Anger boiled over Saturday at a massive commemoration of the slaughter of Bosnia Muslims at Srebrenica 20 years ago as people pelted Serbian Prime Minister Aleksandar Vucic with stones, water bottles and other objects. An aide said the prime minister was hit in the face with a rock.
Vucic's associate, Suzana Vasiljevic, told The Associated Press that his glasses were broken when he was struck in the face with a stone. Vasiljevic said she was behind Vucic when "masses broke the fences and turned against us."
Tens of thousands came to mark the 20th anniversary of Europe's worst massacre since the Holocaust — the slaughter of 8,000 Muslims from the eastern Bosnian town of Srebrenica — with foreign dignitaries urging the international community not to allow such atrocities to happen again and to call the crime "genocide."
Vucic, once an ultra-nationalist, came to represent his country at the commemoration in an apparent gesture of reconciliation. He left the ceremony after coming under attack.
Serbia's foreign minister, Ivica Dacic, said that the attack on Vucic was an attack on Serbia. "By deciding to bow to the victims, Serbia's prime minister behaved like a statesman," Ivica Dacic said in a statement. "This is another negative consequence of politicizing this subject that has brought new divisions and hatreds instead of reconciliation."
Serbian Interior Minister Nebojsa Stefanovic described the incident as "an assassination attempt," accusing neighbor Bosnia of failing to "create even the minimal conditions for the safety of the prime minister."
As Vucic entered the cemetery to lay flowers, thousands booed and whistled. Someone threw a shoe at him, others threw stones, water bottles and other objects. Vucic and his guards then were forced to run through a crowd that rushed them. Vucic's guards tried to protect him with bags, umbrellas and their raised arms.
A few people carried banners with his own wartime quote: "For every killed Serb, we will kill 100 Bosniaks."
Serbia and Bosnian Serbs deny the killings were genocide, and claim that the death toll has been exaggerated.
Dozens of foreign dignitaries — including former U.S. President Bill Clinton, Turkish Prime Minister Ahmet Davutoglu, Britain's Princess Anne and Jordan's Queen Noor — came for the ceremony mourning the 8,000 Muslim men and boys killed in the eastern Bosnian town of Srebrenica by Bosnian Serb troops. The crime was later defined as genocide by two international courts.
"I grieve that it took us so long to unify ... to stop this violence," said former U.S. President Bill Clinton, who was in office at the time of the massacre and whose administration led the NATO airstrikes against Serb positions. This ended the Bosnian war and the U.S. brokered a peace agreement.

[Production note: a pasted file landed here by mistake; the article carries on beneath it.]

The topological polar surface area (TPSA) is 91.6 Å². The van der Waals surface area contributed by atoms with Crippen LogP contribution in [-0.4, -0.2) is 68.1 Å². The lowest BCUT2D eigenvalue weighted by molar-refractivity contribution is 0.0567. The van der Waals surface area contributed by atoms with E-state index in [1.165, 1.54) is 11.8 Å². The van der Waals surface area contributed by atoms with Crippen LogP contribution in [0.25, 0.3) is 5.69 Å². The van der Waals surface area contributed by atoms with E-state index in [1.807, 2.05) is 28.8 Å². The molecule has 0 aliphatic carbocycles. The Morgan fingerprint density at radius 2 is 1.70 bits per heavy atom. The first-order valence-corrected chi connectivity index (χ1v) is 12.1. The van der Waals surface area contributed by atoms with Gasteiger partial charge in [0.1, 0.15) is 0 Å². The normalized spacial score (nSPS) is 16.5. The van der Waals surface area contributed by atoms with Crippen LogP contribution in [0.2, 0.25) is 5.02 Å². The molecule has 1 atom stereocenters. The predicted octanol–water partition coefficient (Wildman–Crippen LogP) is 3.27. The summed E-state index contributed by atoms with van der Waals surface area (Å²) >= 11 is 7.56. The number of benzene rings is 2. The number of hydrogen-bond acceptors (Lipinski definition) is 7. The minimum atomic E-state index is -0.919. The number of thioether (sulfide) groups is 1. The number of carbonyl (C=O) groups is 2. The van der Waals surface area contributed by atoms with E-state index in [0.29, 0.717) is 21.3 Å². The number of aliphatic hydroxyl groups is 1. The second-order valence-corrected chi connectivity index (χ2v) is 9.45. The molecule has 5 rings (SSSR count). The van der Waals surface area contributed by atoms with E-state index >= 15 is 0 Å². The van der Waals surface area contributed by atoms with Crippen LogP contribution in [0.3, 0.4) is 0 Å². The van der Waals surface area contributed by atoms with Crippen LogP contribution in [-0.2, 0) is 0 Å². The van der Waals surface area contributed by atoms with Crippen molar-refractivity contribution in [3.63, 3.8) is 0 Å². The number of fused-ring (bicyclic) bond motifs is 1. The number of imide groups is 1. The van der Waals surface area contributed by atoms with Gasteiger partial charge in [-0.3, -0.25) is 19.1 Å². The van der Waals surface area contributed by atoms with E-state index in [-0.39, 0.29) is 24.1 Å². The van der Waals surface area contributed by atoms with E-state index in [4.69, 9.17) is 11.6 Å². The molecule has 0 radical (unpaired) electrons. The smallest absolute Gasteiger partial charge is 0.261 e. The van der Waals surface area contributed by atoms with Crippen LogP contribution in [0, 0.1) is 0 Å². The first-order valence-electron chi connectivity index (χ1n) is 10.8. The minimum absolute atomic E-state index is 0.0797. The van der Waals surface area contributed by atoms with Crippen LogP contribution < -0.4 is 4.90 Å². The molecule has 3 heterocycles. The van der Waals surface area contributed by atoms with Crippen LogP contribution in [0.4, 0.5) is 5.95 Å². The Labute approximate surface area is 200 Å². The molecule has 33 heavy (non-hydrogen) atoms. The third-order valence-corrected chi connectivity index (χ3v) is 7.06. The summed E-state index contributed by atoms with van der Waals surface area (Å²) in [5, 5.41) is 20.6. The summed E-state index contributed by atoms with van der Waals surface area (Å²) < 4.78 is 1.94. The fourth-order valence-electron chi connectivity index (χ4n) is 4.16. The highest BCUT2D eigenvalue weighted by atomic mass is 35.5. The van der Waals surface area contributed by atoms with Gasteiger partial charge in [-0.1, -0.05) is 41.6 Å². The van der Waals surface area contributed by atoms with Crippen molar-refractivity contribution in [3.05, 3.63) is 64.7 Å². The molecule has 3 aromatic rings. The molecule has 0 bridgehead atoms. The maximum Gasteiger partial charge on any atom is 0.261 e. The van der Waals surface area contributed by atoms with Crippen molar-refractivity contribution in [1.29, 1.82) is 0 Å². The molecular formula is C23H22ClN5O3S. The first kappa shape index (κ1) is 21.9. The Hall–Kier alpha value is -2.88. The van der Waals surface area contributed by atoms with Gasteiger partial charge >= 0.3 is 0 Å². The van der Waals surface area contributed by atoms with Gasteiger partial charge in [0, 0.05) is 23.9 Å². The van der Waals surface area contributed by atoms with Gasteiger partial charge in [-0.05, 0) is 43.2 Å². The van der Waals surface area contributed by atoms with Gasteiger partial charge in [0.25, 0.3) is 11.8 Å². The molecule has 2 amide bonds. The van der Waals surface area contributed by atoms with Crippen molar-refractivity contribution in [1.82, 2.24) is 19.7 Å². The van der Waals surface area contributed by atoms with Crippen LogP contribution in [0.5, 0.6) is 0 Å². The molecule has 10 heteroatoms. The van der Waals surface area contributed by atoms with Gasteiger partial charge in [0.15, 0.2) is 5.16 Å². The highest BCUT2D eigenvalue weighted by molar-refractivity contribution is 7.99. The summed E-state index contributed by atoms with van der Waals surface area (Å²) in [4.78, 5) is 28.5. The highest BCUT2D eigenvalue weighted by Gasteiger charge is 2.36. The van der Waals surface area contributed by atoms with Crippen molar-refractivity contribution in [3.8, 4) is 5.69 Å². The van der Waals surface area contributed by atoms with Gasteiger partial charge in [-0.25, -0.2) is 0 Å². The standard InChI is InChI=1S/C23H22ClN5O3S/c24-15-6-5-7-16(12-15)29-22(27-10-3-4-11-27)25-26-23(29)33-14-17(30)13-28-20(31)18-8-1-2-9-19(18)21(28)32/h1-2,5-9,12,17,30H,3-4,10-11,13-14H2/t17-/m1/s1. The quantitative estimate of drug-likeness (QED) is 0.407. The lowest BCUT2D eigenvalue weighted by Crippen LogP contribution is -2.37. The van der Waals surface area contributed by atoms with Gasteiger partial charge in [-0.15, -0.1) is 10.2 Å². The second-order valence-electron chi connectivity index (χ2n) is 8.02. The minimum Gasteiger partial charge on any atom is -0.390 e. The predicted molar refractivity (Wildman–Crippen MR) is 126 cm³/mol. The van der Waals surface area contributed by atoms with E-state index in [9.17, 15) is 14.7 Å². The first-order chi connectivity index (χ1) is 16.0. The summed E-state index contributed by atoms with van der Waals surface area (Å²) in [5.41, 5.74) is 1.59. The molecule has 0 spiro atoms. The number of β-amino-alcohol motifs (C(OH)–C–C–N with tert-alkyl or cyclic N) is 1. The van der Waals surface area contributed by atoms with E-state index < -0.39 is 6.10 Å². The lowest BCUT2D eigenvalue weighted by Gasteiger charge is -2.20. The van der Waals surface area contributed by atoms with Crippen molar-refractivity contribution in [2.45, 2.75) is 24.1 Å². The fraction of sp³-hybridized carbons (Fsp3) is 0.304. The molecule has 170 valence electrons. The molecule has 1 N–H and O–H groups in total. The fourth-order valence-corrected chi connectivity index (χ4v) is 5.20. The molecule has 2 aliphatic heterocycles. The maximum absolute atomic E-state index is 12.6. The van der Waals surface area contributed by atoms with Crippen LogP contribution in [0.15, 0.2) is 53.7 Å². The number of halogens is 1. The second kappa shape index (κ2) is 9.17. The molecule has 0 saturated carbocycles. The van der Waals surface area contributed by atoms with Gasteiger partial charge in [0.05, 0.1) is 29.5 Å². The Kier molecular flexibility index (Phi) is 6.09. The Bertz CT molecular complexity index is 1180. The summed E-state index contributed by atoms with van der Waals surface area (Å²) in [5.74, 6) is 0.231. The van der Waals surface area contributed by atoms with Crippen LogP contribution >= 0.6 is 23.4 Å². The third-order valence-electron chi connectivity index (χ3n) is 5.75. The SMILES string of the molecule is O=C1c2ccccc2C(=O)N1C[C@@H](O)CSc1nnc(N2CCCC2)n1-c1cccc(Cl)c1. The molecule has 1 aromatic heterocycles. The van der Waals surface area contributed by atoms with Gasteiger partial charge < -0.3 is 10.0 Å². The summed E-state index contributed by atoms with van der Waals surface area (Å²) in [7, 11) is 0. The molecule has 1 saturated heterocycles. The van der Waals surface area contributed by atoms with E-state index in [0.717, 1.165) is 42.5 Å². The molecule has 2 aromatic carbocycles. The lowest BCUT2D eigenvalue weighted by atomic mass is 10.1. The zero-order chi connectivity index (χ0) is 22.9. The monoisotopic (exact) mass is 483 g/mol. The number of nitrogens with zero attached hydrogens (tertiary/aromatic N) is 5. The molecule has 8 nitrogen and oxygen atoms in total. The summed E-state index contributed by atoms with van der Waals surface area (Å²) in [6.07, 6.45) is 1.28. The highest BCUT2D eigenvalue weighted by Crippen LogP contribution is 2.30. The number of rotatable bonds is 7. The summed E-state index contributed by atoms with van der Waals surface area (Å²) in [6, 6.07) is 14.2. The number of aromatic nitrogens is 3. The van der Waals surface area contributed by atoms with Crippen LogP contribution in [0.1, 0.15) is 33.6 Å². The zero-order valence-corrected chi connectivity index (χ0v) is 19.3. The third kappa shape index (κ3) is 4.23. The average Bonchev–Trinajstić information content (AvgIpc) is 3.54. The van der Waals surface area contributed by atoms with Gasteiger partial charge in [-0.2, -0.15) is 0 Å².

During the 1992-95 war, the United Nations declared Srebrenica a safe haven for civilians. But on July 11, 1995, Serb troops overran the Muslim enclave. Some 15,000 men tried to flee through the woods toward government-held territory while others joined the town's women and children in seeking refuge at the base of the Dutch U.N. troops.
The outnumbered Dutch troops could only watch as Serb soldiers rounded up about 2,000 men for killing and later hunted down and killed another 6,000 men in the woods.
The United Nations admitted its failure to protect the town's people and on Saturday, Bert Koenders, foreign minister of Netherland said that "the Dutch government shares responsibility" and that the U.N. must strengthen United Nations missions in the future.
"Nobody can undo what happened here but we mourn with you," Koenders added.
The 1992-95 war in Bosnia, pitting Christian Orthodox Serbs against Bosnian Muslims and Croatian Catholics, left more than 100,000 people dead and millions homeless. The Serbs, who wanted to remain in the Serb-led Yugoslavia, fought against the secession of Bosnia and Croatia from the former federation.
So far, remains of some 7,000 victims have been excavated from 93 graves or collected from 314 surface locations and identified through DNA technology.
A group of Bosnian Muslims, refugees from Srebrenica, walk to be transported from the eastern Bosnian village of Potocari to Muslim-held Kladanj, July 13, 1995. (Reuters)
A woman searches for a relative's name on the coffins of 136 newly identified victims of the 1995 Srebrenica massacre lined up for a joint burial in Potocari, Bosnia and Herzegovina, July 9, 2015. (Reuters)